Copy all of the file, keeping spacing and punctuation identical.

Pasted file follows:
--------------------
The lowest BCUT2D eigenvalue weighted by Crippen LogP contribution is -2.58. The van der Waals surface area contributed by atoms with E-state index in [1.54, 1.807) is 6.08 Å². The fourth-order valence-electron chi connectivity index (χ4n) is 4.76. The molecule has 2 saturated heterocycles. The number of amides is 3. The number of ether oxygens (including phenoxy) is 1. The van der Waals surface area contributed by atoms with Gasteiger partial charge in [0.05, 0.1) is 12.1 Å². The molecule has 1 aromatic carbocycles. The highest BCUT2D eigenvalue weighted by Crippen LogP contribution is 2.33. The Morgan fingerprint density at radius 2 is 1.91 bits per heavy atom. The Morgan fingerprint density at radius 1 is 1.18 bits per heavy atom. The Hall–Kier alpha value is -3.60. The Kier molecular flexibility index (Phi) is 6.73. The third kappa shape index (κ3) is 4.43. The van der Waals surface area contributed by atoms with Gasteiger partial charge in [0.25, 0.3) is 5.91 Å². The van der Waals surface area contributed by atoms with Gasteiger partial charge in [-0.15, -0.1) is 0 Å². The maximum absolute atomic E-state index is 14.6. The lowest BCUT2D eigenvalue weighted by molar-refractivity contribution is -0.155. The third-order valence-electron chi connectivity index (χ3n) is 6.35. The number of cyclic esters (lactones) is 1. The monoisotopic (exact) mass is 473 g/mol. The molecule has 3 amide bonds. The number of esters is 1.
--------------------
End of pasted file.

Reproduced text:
The lowest BCUT2D eigenvalue weighted by Crippen LogP contribution is -2.58. The van der Waals surface area contributed by atoms with E-state index in [1.54, 1.807) is 6.08 Å². The fourth-order valence-electron chi connectivity index (χ4n) is 4.76. The molecule has 2 saturated heterocycles. The number of amides is 3. The number of ether oxygens (including phenoxy) is 1. The van der Waals surface area contributed by atoms with Gasteiger partial charge in [0.05, 0.1) is 12.1 Å². The molecule has 1 aromatic carbocycles. The highest BCUT2D eigenvalue weighted by Crippen LogP contribution is 2.33. The Morgan fingerprint density at radius 2 is 1.91 bits per heavy atom. The Morgan fingerprint density at radius 1 is 1.18 bits per heavy atom. The Hall–Kier alpha value is -3.60. The Kier molecular flexibility index (Phi) is 6.73. The third kappa shape index (κ3) is 4.43. The van der Waals surface area contributed by atoms with Gasteiger partial charge in [0.25, 0.3) is 5.91 Å². The van der Waals surface area contributed by atoms with Gasteiger partial charge in [-0.15, -0.1) is 0 Å². The maximum absolute atomic E-state index is 14.6. The lowest BCUT2D eigenvalue weighted by molar-refractivity contribution is -0.155. The third-order valence-electron chi connectivity index (χ3n) is 6.35. The number of cyclic esters (lactones) is 1. The monoisotopic (exact) mass is 473 g/mol. The molecule has 3 amide bonds. The number of esters is 1.